Tuesday, 24 July 2012

Thermochromic glass (III)

I'm always afraid to publish the material I found on the net, especially if it's in articles.
I found at the site http://www.hindawi.com that, in his articles it writes:
    ""Copyright © 2012 This is an open access article distributed under the Creative Commons Attribution License, which permits unrestricted use, distribution, and reproduction in any medium, provided the original work is properly cited.

You are free:
to Share — to copy, distribute and transmit the work
to Remix — to adapt the work
to make commercial use of the work

Under the following conditions: Attribution — You must attribute the work in the manner specified by the author or licensor (but not in any way that suggests that they endorse you or your use of the work. ""
So I think I'm free to report some articles.
If someone know more about this License, please contact me.
Well, today I talk about the vanadium doping with tungsten (finally)!
To do this, I use the article http://www.hindawi.com/journals/jnm/2012/491051 [I].
Repeating the first concept already expressed before, as the basis of thermochromism:
""[..] At temperatures ranging from −147°C to 68°C VO2 materials show the fully reversible phase transition between monoclinic VO2 (M) and tetragonal rutile phase VO2 (R) fascinatingly around 68°C. [..]

Furthermore, the phase transition temperature can be adjusted to near room temperature by doping, which is realized by the incorporation of metal ions into the VO2 lattice. Tungsten, molybdenum, chromium, titanium, fluorine, and niobium, and so forth are frequently used for this purpose because they produce relatively larger TC shifts with less dopant concentrations. [..]

TC is the transition temperature.

    ""So far, as an intelligent window material, the study of W-doped VO2 mainly focused on thin films and nanoparticles. It has been prepared by a variety of methods involving excimer-laser-assisted metal organic deposition (ELAMOD) , magnetron sputtering , chemical vapor deposition (CVD) , pulsed laser deposition (PLD) , and vacuum evaporation . However, all of these methods are not suitable for putting into practice because of complex control parameters, unstable technology, and the necessity of special and expensive equipment . Chemical solution deposition seems to be an alternative solution to the above problems due to its low cost and the option of metal doping. But this method usually requires specific raw materials or pretreatments which limit their practical applications . [..] In this paper, we report a simple solution-based process to prepare pure VO2 and W-doped VO2 nanopowders with cheap and nontoxic vanadium (V) precursors and short reaction times. ""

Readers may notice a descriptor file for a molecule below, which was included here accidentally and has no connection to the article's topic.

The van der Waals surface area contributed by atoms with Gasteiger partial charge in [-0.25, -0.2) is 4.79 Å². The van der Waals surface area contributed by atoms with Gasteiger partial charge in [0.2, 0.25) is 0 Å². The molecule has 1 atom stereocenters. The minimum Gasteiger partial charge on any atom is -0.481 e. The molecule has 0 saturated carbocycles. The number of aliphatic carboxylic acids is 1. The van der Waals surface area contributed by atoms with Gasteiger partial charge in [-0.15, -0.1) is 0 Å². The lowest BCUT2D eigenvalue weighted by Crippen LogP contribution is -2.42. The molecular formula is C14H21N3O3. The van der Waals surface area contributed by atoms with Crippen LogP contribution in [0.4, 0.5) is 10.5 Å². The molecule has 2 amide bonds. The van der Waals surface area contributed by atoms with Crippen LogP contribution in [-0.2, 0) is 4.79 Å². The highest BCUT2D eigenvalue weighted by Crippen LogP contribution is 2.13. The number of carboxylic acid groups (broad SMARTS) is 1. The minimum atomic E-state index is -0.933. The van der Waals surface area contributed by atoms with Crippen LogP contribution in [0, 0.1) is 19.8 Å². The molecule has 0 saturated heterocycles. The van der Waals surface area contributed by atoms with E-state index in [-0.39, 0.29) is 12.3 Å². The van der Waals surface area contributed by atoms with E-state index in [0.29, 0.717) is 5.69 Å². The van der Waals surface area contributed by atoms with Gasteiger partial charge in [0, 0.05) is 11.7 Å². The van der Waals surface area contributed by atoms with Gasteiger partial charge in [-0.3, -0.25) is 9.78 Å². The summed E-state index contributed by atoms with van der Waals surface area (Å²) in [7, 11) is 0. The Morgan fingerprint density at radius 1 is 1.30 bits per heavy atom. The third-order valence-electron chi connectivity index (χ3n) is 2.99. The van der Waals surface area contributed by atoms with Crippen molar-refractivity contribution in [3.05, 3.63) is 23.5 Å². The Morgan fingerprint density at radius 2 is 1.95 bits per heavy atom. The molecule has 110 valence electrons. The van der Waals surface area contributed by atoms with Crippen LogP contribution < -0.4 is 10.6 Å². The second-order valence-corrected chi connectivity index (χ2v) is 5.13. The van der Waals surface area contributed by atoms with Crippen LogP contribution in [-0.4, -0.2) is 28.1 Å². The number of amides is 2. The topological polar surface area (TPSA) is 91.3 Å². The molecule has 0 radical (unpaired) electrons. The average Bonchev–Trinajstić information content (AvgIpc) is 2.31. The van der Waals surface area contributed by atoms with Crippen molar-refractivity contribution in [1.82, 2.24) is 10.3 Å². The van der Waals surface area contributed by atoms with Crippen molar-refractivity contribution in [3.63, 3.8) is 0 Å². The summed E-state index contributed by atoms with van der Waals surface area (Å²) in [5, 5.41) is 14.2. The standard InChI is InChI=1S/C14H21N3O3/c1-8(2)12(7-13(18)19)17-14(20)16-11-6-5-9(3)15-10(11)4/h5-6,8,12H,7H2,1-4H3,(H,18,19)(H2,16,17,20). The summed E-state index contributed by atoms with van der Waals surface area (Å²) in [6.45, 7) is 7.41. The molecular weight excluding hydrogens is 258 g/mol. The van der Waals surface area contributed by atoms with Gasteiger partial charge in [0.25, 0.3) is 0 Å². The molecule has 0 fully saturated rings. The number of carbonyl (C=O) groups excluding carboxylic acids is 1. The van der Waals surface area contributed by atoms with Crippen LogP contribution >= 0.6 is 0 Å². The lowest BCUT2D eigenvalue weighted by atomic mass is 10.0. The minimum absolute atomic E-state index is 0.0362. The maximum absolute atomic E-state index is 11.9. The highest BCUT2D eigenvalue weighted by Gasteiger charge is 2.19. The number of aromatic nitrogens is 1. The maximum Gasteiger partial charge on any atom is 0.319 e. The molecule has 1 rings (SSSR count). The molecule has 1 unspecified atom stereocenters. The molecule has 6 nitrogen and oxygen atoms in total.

Here it is introduced ELAMOD.
-) What is the process?On http://staff.aist.go.jp/t-nakajima/research-e.html we read:

    ""The ELAMOD is the process which applies the laser energy instead of high temperature. At first, metal-organic solution is spin-coated onto a substrate, and then the film is pre-heated to decompose organic components, if needed. Finally, the film is directly irradiated by excimer laser. This method is very useful for low-temperature fabrication. [..] So this process is enable to fabricate thin films onto the substrate which are weak against high temperature such as Si and glass. Moreover, the patterning can be also easily realized since the film is crystallized at only laser irradiated region. Thus, the ELAMOD process is quite prospective for its application potentials.""

[I] : Lihua Chen, Chunming Huang, Gang Xu, et al., “Synthesis of Thermochromic W-Doped VO2 (M/R) Nanopowders by a Simple Solution-Based Process,” Journal of Nanomaterials, vol. 2012, Article ID 491051, 8 pages, 2012. doi:10.1155/2012/491051

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